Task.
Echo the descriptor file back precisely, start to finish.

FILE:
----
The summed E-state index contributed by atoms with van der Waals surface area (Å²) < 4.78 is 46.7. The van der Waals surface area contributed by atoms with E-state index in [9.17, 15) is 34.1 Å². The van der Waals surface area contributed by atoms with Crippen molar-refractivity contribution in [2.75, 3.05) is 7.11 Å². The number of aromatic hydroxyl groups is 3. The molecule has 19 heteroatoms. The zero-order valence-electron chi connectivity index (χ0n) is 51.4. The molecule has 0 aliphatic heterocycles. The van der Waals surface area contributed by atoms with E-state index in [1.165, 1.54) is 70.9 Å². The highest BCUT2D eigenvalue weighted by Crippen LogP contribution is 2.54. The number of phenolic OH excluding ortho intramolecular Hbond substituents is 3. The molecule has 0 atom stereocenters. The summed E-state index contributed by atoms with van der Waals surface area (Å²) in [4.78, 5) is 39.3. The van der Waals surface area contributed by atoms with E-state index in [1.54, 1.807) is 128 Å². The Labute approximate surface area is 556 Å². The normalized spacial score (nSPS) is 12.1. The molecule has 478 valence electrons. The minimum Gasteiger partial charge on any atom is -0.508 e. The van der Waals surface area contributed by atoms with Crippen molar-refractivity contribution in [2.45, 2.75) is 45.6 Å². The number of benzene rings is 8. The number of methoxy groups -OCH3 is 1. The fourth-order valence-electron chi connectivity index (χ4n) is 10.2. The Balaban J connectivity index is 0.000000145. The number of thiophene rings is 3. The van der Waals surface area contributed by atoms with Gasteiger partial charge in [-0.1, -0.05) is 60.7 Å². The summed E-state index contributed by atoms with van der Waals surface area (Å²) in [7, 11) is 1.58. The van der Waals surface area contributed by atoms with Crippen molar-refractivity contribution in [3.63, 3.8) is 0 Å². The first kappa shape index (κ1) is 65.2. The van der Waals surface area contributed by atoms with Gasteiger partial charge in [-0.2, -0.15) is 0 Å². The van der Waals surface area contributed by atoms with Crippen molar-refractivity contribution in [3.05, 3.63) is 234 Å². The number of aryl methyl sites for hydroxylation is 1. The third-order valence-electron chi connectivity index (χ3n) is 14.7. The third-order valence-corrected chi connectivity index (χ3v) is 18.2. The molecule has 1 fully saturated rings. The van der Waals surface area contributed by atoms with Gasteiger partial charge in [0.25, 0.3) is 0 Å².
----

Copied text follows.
The summed E-state index contributed by atoms with van der Waals surface area (Å²) < 4.78 is 46.7. The van der Waals surface area contributed by atoms with E-state index in [9.17, 15) is 34.1 Å². The van der Waals surface area contributed by atoms with Crippen molar-refractivity contribution in [2.75, 3.05) is 7.11 Å². The number of aromatic hydroxyl groups is 3. The molecule has 19 heteroatoms. The zero-order valence-electron chi connectivity index (χ0n) is 51.4. The molecule has 0 aliphatic heterocycles. The van der Waals surface area contributed by atoms with E-state index in [1.165, 1.54) is 70.9 Å². The highest BCUT2D eigenvalue weighted by Crippen LogP contribution is 2.54. The number of phenolic OH excluding ortho intramolecular Hbond substituents is 3. The molecule has 0 atom stereocenters. The summed E-state index contributed by atoms with van der Waals surface area (Å²) in [4.78, 5) is 39.3. The van der Waals surface area contributed by atoms with E-state index in [1.54, 1.807) is 128 Å². The Labute approximate surface area is 556 Å². The normalized spacial score (nSPS) is 12.1. The molecule has 478 valence electrons. The minimum Gasteiger partial charge on any atom is -0.508 e. The van der Waals surface area contributed by atoms with Crippen molar-refractivity contribution in [2.45, 2.75) is 45.6 Å². The number of benzene rings is 8. The number of methoxy groups -OCH3 is 1. The fourth-order valence-electron chi connectivity index (χ4n) is 10.2. The Balaban J connectivity index is 0.000000145. The number of thiophene rings is 3. The van der Waals surface area contributed by atoms with Gasteiger partial charge in [-0.1, -0.05) is 60.7 Å². The summed E-state index contributed by atoms with van der Waals surface area (Å²) in [7, 11) is 1.58. The van der Waals surface area contributed by atoms with Crippen molar-refractivity contribution in [3.63, 3.8) is 0 Å². The first kappa shape index (κ1) is 65.2. The van der Waals surface area contributed by atoms with Gasteiger partial charge in [-0.2, -0.15) is 0 Å². The van der Waals surface area contributed by atoms with Crippen molar-refractivity contribution in [3.05, 3.63) is 234 Å². The number of aryl methyl sites for hydroxylation is 1. The third-order valence-electron chi connectivity index (χ3n) is 14.7. The third-order valence-corrected chi connectivity index (χ3v) is 18.2. The molecule has 1 fully saturated rings. The van der Waals surface area contributed by atoms with Gasteiger partial charge in [0.25, 0.3) is 0 Å².